The text and movement feel interchangeable; sometimes a movement interjects where a word might have belonged while other times entire movement phrases seem to replace spoken communication. I felt like I was being taught a new language that the deliverers themselves only partially understood, a choppy dialect distinguished by its overwhelming desire to communicate nothing tangible.
Although the so-called fourth wall is never quite established enough to be broken in earnest, the sisters’ commentary on the musical accompaniment is the most consistently comedic motif of The Mood Room. The musical score (with music by Holly Herndon designed and re-composed by Mark degli Antoni) is a diverse helping of techno pop subject to various forms of distortion and fragmentation that sometimes pitches up to a more primary focus and other times blends into the background.
The screen at the top left, which continuously plays a video by Keith Skretch that we soon gather is a representation of the mood room itself, is shielded by long tassels of pale pink and feels almost like a laboratory of sorts. Things happen more slowly in there (if anything is really happening at all), and we’re sometimes drawn to splashes of color on screen that never infiltrate the “real” set, but are referenced by the characters (red paintings, the doctor’s yellow jacket, exciting blue, the desire for green). I wondered several times if the dancers in the mood room were the ones who were off stage at that time, but never fully found out because I’d get distracted by something happening in the space or give up because it was difficult to see. I left the show uncertain of the mood room’s significance (a counterpart to the delusions and misperceptions of the “real world?” a place to rest?) and uncertain if I cared.
“The artist” sister delivers a monologue at the end of the piece, saying something along the following lines: One hundred years from now, our behaviors and our work will be regarded as weird. Two hundred years from now, we will be completely lost and forgotten. Despite the unrelatability that’s been forcefully baked into these characters, for a moment our worst fears live on her lips, the same lips that sing (the first instance of singing throughout) out “beautiful” as our other option. She concludes: “Excuse me. I’m talking too much again. Just the mood I’m in.” A negation of all that has come before or only the previous line? An apology for speech that ensures the return of the silence necessary to continue?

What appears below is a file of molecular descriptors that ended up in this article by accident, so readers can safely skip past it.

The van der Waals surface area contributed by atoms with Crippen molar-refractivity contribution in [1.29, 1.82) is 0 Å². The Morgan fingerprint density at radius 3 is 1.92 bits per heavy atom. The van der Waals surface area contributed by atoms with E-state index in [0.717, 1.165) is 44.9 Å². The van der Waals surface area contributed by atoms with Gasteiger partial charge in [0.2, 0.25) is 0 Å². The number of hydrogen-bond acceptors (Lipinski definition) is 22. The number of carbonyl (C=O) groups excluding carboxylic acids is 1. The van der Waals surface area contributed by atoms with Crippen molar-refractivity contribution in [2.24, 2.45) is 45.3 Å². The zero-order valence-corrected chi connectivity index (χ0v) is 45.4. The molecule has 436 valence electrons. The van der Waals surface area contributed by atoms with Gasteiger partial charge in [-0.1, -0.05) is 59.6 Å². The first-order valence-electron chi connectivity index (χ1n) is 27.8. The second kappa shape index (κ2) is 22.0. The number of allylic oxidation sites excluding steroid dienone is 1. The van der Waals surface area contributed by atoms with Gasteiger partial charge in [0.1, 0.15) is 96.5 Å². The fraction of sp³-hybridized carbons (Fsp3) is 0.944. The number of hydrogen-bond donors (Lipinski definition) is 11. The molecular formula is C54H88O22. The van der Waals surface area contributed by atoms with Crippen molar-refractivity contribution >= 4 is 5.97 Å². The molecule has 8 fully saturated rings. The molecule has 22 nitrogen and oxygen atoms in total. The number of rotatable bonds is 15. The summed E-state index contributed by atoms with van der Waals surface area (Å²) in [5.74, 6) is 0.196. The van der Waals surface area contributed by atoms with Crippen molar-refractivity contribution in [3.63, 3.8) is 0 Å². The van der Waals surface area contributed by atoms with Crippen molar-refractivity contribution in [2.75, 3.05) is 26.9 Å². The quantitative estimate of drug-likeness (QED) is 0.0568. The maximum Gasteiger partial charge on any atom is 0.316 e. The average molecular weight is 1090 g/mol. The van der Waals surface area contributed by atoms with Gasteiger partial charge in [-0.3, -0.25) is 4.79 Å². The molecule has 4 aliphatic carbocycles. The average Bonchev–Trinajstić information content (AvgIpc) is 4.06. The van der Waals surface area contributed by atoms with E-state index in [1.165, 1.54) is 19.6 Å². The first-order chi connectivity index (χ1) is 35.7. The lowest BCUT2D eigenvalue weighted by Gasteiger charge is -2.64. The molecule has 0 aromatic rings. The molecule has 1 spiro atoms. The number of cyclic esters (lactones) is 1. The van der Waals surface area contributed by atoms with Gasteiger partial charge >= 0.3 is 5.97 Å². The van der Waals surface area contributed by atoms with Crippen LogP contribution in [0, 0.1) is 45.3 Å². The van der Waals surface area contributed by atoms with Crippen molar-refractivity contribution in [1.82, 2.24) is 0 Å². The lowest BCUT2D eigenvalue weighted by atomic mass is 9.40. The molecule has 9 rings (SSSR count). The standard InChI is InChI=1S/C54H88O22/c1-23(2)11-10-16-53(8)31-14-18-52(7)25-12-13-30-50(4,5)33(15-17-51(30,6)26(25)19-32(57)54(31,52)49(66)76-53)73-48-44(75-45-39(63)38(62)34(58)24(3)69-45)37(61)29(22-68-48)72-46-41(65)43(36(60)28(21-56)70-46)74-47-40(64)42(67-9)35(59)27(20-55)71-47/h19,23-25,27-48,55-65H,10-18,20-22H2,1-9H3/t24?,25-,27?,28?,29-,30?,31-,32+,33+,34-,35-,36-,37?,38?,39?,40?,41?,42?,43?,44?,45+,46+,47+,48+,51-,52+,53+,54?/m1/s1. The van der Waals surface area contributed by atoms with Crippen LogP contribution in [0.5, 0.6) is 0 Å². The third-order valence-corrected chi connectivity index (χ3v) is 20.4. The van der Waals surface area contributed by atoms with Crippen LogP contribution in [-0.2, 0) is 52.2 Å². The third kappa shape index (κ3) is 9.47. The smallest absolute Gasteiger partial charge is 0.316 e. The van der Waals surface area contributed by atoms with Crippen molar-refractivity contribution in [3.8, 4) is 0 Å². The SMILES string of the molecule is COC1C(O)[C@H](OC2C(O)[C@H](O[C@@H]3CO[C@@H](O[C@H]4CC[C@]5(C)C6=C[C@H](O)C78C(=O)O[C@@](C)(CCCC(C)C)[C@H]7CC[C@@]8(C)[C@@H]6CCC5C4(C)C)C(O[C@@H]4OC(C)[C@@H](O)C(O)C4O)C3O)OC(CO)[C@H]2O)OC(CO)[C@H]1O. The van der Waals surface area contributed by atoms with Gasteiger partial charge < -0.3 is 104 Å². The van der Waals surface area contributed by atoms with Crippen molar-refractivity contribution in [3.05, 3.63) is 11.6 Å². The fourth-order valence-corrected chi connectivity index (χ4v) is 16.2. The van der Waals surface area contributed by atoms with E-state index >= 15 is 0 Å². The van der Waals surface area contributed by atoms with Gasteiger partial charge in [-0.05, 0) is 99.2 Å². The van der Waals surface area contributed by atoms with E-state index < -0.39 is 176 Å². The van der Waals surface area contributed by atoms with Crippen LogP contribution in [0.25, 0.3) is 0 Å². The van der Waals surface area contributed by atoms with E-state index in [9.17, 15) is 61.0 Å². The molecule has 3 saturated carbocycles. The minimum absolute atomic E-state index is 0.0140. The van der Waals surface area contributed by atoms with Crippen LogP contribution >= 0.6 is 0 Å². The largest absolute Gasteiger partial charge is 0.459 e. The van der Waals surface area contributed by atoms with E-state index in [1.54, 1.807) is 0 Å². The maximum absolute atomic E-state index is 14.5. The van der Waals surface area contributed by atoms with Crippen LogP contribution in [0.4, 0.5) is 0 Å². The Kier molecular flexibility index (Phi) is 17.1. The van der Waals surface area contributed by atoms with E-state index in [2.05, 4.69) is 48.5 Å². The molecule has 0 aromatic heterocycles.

For all The Mood Room’s meaninglessness, at least one thing seems clear: this is not a world we want to live in. Parson says in a program note that “No one changes; no one learns anything.” She also says that Cointet’s writings “bask in the hot mess of the non-narrative posing as narrative –– a state I would call living!” Is living necessarily such a non-narrative series of poses in which there is no chance for growth? And how accessible are these artful claims to the people (I’m thinking of the general consumerist public) who need to hear them most? Not very.
Where to go from this place of undeniable cynicism? Should we stoically resign ourselves to this fraudulent world while creatively bellyaching about it in our art? Of course one must avoid easy consolations and shallow opportunities for transcendence, but one can resist the trappings of fate without being naive.
By Charly Santagado of Dance Informa.